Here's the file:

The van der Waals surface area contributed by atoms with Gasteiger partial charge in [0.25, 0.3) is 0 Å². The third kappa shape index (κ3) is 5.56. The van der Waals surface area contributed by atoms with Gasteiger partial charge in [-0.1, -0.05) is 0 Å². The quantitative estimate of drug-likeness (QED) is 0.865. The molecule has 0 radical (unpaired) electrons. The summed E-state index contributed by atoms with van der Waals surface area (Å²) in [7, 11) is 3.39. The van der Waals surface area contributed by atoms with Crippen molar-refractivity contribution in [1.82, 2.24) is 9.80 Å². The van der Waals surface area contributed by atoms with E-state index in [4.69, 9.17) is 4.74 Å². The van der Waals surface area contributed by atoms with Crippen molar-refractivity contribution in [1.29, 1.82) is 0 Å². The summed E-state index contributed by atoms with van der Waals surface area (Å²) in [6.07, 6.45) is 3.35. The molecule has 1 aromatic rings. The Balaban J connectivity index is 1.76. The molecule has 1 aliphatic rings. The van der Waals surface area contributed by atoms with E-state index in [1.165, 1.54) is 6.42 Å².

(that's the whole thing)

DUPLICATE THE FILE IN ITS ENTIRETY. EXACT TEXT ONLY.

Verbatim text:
The van der Waals surface area contributed by atoms with Gasteiger partial charge in [0.25, 0.3) is 0 Å². The third kappa shape index (κ3) is 5.56. The van der Waals surface area contributed by atoms with Gasteiger partial charge in [-0.1, -0.05) is 0 Å². The quantitative estimate of drug-likeness (QED) is 0.865. The molecule has 0 radical (unpaired) electrons. The summed E-state index contributed by atoms with van der Waals surface area (Å²) in [7, 11) is 3.39. The van der Waals surface area contributed by atoms with Crippen molar-refractivity contribution in [1.82, 2.24) is 9.80 Å². The van der Waals surface area contributed by atoms with E-state index in [4.69, 9.17) is 4.74 Å². The van der Waals surface area contributed by atoms with Crippen molar-refractivity contribution in [1.29, 1.82) is 0 Å². The summed E-state index contributed by atoms with van der Waals surface area (Å²) in [6.07, 6.45) is 3.35. The molecule has 1 aromatic rings. The Balaban J connectivity index is 1.76. The molecule has 1 aliphatic rings. The van der Waals surface area contributed by atoms with E-state index in [1.165, 1.54) is 6.42 Å².